Legislation filed Wednesday by Sen. Jolie Justus, D-Kansas City, would crack down on repeat drunk drivers:
Senator Jolie Justus (D-Kansas City) today introduced legislation to combat repeat drunk driving. Her DWI bill closes a loophole that allows multiple convictions without a central reporting mechanism, it institutes harsher penalties based upon the level of intoxication, it mandates minimum jail sentences for offenders, and it provides courts the authority to establish a DWI Court for offenders with alcohol problems similar to the Drug Courts now in operation.
“For too long our system has let offenders slip through the cracks,” Sen. Justus said. “My bill will stop that.”
Under Justus’ legislation, repeat offenders would automatically go to state court where their offenses would be recorded into the statewide system. The bill also mandates minimum jail sentences: a person convicted of a .15 blood alcohol content (BAC) would serve 48 hours in jail; those convicted of a BAC above .20 would serve five days in jail. The bill also limits the use of Suspended Imposition of Sentence, a common tactic to avoid a record of a previous DWI conviction. Prior offenders would receive 10 days in jail and persistent offenders’ jail time would be increased from 10 to 30 days.
“We want drunk drivers to know that Missouri will not tolerate putting the rest of us at risk,” Sen. Justus said. “For too long we have debated slight changes in BAC, flirted with interlock devices and left the punishment for a refusal to submit to a BAC test equivalent to the punishment for a second DWI.”
Justus’ bill extends the loss of driving privileges from one year to two when a suspect refuses to submit to a breathalyzer.
Finally, the legislation encourages the establishment of DWI Courts. Sen. Justus says Missouri courts already are allowed to establish DWI Courts if no additional funds are spent, but her bill expands upon the concept. Her bill allows for a DWI docket or court, drawing on the funding already established for Drug Courts. Similarly, the DWI Court could order treatment and testing and could go further by reinstating limited driving privileges.
“The best driver is a sober driver,” Sen. Justus said. “We cannot forget the other side of the equation – many of these repeat and high BAC drivers have a drinking problem. If the drinking problem is addressed, recidivism drops exponentially.”
Justus says the DWI Court is not intended to address first-time offenders.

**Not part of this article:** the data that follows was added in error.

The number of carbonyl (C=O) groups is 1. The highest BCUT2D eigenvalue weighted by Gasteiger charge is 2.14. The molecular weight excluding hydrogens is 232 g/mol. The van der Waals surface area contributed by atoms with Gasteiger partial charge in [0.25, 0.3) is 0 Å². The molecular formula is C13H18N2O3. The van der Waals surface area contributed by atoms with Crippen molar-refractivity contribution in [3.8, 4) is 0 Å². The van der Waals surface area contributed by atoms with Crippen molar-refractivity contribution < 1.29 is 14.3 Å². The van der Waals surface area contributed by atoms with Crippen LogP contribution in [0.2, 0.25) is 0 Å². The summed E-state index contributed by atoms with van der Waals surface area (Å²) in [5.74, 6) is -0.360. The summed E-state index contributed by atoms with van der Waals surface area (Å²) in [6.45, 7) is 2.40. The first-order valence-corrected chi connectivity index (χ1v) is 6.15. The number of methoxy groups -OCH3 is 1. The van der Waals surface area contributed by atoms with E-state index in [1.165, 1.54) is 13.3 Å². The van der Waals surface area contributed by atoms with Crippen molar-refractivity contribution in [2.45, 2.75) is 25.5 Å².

“In speaking with those in the recovery community, the reinstatement of a limited license would likely attract many of the hardcore offenders. These are the people that make the newspapers with four convictions or some astronomical BAC. The DWI Court is aimed at people with an obvious drinking problem.”
Current law does not distinguish between a driver having a BAC of .09 (just above the state limit of .08) and those having a .25.
The state of Missouri already has a nationally recognized model in the Greene County DWI Court. Sen. Justus says the program is self-sustaining by charging participants for the cost. Moreover, Missouri currently has nine stand-alone DWI courts and 34 other drug courts that accept DWI offenders.
In 2008, 43 DWI court participants graduated in Missouri with only a single recidivist, resulting in a recidivism rate of two percent. In Michigan, a study of that state’s DUI Courts found that traditionally sentenced DUI offenders are 19 times more likely to be re-arrested for a DWI charge that those who participated in DWI Court.
In 2007, there were 12,609 charges filed for an initial DWI arrest in Missouri, 2,397 arrests for a second DWI offense and 1,863 arrests for a third DWI (persistent offenders). Sen. Justus notes the dramatic drop off from those arrested once for DWI and those arrested a second or third time, which suggests that hardcore impaired drivers are not deterred by punishment alone and are in need of treatment. She says that is why her legislation focuses on these persistent offenders.
“I want safe roads at the best cost to the taxpayer,” Sen. Justus said. “Substantial punishment mixed with an offer of recovery for serious offenders is the best and most economical option.”